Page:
Boys with Bikes
What a Way to End a Year !
The year was 1903, and according to the history books, it was a fairly eventful year.
Ford Motor Company sold its first Model A...
Teddy Roosevelt was President...a "fiery" character, who started the year by closing a post office in Mississippi because it refused to accept its first black postmaster (a woman), in addition to engineering a Central American revolution after Columbia refused to negotiate a deal for the Panama Canal, backing successful Panamanian revolutionists, and even establishing a military base in Cuba called Guantanamo.
Madame Curie shared the first Nobel Peace Prize...
And in the entertainment world, the Edison Company released its first western called "The Great Train Robbery", while an opera singer named Enrico Caruso opened at New York's Metropolitan Opera House, an author named Jack London published a novel entitled "The Call of the Wild," but the year ended with a tragic fire in Chicago where 605 people lost their lives at the Iroquois Theater while vaudeville actor, Eddie Foy, the headliner, desperately tried in vain to save the many who filled the audience.
Some interesting people were born that year as well, which included Bob Hope, Dr, Benjamin Spock, Baseball great Lou Gehrig, and "1984" author, George Orwell.
But when you add it all up....
There was one event that in my opinion, topped all the others.
And it happened at 10:35am in a chilly North Carolina town, called Kitty Hawk, where two brothers changed the history of the world.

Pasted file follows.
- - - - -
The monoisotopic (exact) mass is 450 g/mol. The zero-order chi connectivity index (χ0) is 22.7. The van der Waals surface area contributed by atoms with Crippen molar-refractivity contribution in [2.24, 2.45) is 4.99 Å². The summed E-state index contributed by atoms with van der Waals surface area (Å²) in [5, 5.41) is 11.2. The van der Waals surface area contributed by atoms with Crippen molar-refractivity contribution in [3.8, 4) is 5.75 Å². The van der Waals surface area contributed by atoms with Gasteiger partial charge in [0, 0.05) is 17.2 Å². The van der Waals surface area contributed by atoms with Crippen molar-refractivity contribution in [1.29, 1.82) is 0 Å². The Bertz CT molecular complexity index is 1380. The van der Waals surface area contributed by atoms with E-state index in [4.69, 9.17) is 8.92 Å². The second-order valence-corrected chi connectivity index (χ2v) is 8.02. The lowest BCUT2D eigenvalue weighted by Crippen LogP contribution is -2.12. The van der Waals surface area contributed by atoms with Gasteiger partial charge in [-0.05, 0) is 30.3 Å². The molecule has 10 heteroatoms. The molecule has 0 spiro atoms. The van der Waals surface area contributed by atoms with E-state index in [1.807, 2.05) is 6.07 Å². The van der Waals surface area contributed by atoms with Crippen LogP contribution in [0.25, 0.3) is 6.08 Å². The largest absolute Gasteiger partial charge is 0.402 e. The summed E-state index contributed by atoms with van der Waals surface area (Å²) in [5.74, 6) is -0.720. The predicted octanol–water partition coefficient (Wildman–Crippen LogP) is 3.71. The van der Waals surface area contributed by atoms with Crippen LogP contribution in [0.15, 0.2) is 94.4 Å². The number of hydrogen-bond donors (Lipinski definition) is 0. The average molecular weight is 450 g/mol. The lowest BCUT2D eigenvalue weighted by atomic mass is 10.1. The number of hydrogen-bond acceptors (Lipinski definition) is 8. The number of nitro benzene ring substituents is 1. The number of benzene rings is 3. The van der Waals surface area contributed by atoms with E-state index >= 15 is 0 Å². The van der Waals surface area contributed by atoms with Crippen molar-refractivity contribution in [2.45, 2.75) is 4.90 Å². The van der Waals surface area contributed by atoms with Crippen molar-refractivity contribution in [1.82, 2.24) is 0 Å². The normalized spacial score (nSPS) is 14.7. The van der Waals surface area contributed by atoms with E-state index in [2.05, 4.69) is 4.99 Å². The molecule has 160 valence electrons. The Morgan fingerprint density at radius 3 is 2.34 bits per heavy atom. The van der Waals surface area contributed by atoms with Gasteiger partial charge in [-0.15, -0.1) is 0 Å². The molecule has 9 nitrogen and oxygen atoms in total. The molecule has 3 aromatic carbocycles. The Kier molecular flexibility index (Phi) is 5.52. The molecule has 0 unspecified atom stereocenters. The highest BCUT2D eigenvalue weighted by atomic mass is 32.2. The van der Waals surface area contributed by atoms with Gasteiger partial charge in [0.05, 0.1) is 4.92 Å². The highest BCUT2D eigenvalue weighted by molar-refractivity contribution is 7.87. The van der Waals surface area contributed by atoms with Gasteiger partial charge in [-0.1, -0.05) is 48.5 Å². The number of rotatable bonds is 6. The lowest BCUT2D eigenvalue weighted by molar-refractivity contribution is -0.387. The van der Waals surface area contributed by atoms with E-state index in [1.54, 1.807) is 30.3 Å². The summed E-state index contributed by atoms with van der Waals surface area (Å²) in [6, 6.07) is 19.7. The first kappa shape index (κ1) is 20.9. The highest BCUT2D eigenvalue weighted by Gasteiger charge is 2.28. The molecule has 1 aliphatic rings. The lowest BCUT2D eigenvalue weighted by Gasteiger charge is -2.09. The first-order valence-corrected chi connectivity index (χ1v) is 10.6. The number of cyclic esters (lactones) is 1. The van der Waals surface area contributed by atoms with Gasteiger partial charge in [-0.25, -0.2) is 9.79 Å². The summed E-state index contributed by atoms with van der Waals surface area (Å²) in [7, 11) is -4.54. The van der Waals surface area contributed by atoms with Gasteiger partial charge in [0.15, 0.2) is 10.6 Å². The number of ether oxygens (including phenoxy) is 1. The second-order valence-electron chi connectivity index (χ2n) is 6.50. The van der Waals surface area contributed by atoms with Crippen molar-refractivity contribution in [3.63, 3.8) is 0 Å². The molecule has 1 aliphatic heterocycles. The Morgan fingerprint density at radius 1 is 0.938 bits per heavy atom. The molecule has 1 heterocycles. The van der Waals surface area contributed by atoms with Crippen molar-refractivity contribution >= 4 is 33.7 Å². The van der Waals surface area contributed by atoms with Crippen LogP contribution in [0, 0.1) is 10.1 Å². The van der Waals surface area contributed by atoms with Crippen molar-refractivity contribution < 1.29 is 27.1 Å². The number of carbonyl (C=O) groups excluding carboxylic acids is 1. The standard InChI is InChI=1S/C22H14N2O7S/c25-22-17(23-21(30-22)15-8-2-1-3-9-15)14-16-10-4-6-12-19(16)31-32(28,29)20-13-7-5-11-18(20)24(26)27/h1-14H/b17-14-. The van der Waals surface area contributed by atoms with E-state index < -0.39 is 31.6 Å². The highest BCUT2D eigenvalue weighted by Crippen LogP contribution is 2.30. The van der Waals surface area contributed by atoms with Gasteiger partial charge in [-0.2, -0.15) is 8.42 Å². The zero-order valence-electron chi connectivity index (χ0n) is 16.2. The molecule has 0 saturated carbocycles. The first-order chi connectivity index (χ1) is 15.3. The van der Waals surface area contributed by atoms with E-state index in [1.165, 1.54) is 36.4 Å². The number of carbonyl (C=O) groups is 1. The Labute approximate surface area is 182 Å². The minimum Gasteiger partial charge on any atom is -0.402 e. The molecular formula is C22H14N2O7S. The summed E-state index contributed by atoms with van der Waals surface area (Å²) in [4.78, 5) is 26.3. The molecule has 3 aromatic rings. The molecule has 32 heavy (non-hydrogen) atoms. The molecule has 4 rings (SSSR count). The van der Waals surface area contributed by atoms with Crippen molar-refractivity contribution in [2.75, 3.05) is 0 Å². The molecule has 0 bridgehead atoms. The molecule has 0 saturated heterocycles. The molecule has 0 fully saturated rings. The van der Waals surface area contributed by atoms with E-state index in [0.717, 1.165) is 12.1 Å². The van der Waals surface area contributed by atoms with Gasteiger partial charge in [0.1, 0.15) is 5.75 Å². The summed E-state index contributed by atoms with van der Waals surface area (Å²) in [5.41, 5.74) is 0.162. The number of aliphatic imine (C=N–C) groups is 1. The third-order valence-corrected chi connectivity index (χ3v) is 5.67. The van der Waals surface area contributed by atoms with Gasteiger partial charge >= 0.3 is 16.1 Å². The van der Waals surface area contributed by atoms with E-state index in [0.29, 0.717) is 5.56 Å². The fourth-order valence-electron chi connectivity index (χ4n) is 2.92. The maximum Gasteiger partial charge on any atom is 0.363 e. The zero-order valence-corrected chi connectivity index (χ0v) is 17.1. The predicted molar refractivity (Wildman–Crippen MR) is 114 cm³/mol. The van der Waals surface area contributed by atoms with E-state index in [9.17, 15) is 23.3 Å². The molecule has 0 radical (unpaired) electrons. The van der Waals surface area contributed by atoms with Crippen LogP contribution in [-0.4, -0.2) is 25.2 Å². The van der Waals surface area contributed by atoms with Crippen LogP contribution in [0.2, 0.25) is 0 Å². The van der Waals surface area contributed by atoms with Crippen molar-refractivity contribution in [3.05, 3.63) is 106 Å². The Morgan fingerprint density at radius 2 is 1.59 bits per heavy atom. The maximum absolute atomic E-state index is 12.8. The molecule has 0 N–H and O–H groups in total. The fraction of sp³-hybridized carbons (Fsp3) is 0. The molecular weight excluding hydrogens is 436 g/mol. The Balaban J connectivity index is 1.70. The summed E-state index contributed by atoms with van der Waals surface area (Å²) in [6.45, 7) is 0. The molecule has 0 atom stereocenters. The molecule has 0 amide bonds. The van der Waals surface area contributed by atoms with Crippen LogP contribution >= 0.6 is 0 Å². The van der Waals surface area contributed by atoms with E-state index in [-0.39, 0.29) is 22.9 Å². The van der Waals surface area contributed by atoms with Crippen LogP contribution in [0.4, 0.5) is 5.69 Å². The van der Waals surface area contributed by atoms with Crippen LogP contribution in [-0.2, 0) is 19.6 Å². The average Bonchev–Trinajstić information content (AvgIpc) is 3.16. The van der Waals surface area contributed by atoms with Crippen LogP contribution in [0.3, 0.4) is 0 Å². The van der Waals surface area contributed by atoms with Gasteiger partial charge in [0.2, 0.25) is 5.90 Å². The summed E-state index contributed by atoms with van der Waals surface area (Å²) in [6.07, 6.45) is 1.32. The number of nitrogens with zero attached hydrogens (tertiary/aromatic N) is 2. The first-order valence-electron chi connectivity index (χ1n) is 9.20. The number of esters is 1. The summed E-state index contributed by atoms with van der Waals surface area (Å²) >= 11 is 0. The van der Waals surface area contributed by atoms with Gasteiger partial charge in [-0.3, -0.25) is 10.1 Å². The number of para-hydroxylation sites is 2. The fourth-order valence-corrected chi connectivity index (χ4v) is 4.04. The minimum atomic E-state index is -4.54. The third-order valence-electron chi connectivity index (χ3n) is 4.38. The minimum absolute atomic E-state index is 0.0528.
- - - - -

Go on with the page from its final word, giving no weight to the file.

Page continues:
The "bike" guys named Orville & Wilbur Wright, made history that morning when each brother made two solo flights in their flying machine from ground level into a freezing headwind gusting to 27 miles per hour.
Orville was a high school drop-out, and Wilbur never attended a single day of college.
Wilbur's father often criticized him for his "lack of ambition."
The brothers always appeared to be close, and began their business ventures in the newspaper business after Orville designed and built a printing press with Wilbur's assistance; and what began as a weekly publication, quickly developed into a daily edition.
Unfortunately, after only 4 months, it failed; but the knowledge of the printing business allowed them a successful career in commercial printing endeavors.
As the "gay 90's" marched on, they capitalized on a bicycle craze that was sweeping the nation; and once again, joined forces, establishing the "Wright Cycle Company."
Their success even lead to manufacturing their own brand in 1896.
But the Wrights had other ambitions and used the profits to fund what they really passioned, FLIGHT.
And so, they entered a competitive world where others had entered primarily with gliders, often succumbing in their efforts.
But there was one element that made the Wrights a bit different from the others....
Wilbur, on the basis of observation, noticed that birds changed the angle of the end of their wings to make their bodies roll to the right and to the left....and thought that a flying machine should encompass the same mechanics...by banking or leaning into a turn...similar to riding a BICYCLE.
This also corrected another major problem.....the wind, enabling recovery when the wind would tilt the flying machine in a certain direction, thus enabling the operator to balance the craft.
But how to accomplish this?
Leave it up to Wilbur. One day, he twisted a long inner-tub box at the bicycle shop, and without realizing it, discovered something we refer to today as "wing-warping," subsequently patented by the Wright Brothers, consisting of pulleys and cables to twist the trailing edges of the wings in opposite directions.
And so, it was time to test it out.
Orville was first up, and traveled all of 120 feet in 12 seconds at a speed of 6.8 miles per hour, and was subsequently immortalized in this photo.
Wilbur and Orville totaled 4 flights that day, and got as far as 200 feet, traveling about 10 feet above the ground.
And so the age of FLIGHT was born, 109 years ago today, on...
December 17, 1903.